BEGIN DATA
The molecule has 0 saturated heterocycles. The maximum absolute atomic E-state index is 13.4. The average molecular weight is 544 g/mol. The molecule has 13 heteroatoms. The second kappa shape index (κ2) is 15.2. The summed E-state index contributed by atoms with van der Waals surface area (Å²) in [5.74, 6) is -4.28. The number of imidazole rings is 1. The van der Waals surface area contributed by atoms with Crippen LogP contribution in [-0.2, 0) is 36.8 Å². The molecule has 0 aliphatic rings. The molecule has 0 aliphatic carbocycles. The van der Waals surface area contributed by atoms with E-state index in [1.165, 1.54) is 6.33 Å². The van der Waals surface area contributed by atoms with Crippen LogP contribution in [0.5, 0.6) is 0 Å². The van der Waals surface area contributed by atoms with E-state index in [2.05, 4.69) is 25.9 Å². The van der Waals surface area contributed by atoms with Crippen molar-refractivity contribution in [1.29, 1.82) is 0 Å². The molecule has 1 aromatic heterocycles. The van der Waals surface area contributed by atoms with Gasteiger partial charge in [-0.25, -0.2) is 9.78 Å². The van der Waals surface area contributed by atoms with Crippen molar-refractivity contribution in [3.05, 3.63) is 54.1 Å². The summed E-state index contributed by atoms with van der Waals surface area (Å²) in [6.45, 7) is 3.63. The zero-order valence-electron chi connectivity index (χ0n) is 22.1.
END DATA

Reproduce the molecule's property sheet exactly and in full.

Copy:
The molecule has 0 saturated heterocycles. The maximum absolute atomic E-state index is 13.4. The average molecular weight is 544 g/mol. The molecule has 13 heteroatoms. The second kappa shape index (κ2) is 15.2. The summed E-state index contributed by atoms with van der Waals surface area (Å²) in [5.74, 6) is -4.28. The number of imidazole rings is 1. The van der Waals surface area contributed by atoms with Crippen LogP contribution in [-0.2, 0) is 36.8 Å². The molecule has 0 aliphatic rings. The molecule has 0 aliphatic carbocycles. The van der Waals surface area contributed by atoms with E-state index in [1.165, 1.54) is 6.33 Å². The van der Waals surface area contributed by atoms with Crippen LogP contribution in [0.5, 0.6) is 0 Å². The van der Waals surface area contributed by atoms with E-state index in [2.05, 4.69) is 25.9 Å². The van der Waals surface area contributed by atoms with Crippen molar-refractivity contribution in [1.29, 1.82) is 0 Å². The molecule has 1 aromatic heterocycles. The van der Waals surface area contributed by atoms with Gasteiger partial charge in [-0.25, -0.2) is 9.78 Å². The van der Waals surface area contributed by atoms with Crippen molar-refractivity contribution in [3.05, 3.63) is 54.1 Å². The summed E-state index contributed by atoms with van der Waals surface area (Å²) in [6.45, 7) is 3.63. The zero-order valence-electron chi connectivity index (χ0n) is 22.1.